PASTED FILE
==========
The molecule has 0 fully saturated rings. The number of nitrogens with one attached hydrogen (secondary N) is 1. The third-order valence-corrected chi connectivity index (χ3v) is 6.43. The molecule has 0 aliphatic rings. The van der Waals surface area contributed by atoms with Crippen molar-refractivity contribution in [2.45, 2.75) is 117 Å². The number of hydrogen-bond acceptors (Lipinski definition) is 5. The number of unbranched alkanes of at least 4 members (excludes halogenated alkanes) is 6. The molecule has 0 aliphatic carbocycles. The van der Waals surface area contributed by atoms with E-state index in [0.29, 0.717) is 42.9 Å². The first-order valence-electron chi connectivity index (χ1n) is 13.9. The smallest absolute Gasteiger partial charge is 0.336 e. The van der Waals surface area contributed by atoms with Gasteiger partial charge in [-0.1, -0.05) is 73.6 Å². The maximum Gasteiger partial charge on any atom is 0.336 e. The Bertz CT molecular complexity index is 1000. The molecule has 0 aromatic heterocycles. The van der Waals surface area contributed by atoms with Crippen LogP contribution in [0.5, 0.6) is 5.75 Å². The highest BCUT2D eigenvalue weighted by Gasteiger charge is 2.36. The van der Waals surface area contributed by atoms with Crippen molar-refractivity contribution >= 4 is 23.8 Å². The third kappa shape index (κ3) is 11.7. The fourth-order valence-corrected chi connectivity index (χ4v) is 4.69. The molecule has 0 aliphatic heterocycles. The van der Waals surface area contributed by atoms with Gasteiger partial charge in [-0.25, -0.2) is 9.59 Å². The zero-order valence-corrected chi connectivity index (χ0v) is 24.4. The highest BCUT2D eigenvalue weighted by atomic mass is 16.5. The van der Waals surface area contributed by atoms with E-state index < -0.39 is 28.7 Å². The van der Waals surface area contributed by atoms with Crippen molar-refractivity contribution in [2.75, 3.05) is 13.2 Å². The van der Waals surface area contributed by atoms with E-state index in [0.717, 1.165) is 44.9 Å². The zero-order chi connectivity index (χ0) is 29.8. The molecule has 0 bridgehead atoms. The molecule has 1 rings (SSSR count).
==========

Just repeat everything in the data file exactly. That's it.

The molecule has 0 fully saturated rings. The number of nitrogens with one attached hydrogen (secondary N) is 1. The third-order valence-corrected chi connectivity index (χ3v) is 6.43. The molecule has 0 aliphatic rings. The van der Waals surface area contributed by atoms with Crippen molar-refractivity contribution in [2.45, 2.75) is 117 Å². The number of hydrogen-bond acceptors (Lipinski definition) is 5. The number of unbranched alkanes of at least 4 members (excludes halogenated alkanes) is 6. The molecule has 0 aliphatic carbocycles. The van der Waals surface area contributed by atoms with E-state index in [0.29, 0.717) is 42.9 Å². The first-order valence-electron chi connectivity index (χ1n) is 13.9. The smallest absolute Gasteiger partial charge is 0.336 e. The van der Waals surface area contributed by atoms with Gasteiger partial charge in [-0.1, -0.05) is 73.6 Å². The maximum Gasteiger partial charge on any atom is 0.336 e. The Bertz CT molecular complexity index is 1000. The molecule has 0 aromatic heterocycles. The van der Waals surface area contributed by atoms with Crippen LogP contribution in [0.5, 0.6) is 5.75 Å². The highest BCUT2D eigenvalue weighted by Gasteiger charge is 2.36. The van der Waals surface area contributed by atoms with Crippen molar-refractivity contribution >= 4 is 23.8 Å². The third kappa shape index (κ3) is 11.7. The fourth-order valence-corrected chi connectivity index (χ4v) is 4.69. The molecule has 0 aliphatic heterocycles. The van der Waals surface area contributed by atoms with Gasteiger partial charge in [-0.25, -0.2) is 9.59 Å². The zero-order valence-corrected chi connectivity index (χ0v) is 24.4. The highest BCUT2D eigenvalue weighted by atomic mass is 16.5. The van der Waals surface area contributed by atoms with E-state index < -0.39 is 28.7 Å². The van der Waals surface area contributed by atoms with Crippen molar-refractivity contribution in [2.75, 3.05) is 13.2 Å². The van der Waals surface area contributed by atoms with E-state index in [0.717, 1.165) is 44.9 Å². The zero-order chi connectivity index (χ0) is 29.8. The molecule has 0 bridgehead atoms. The molecule has 1 rings (SSSR count).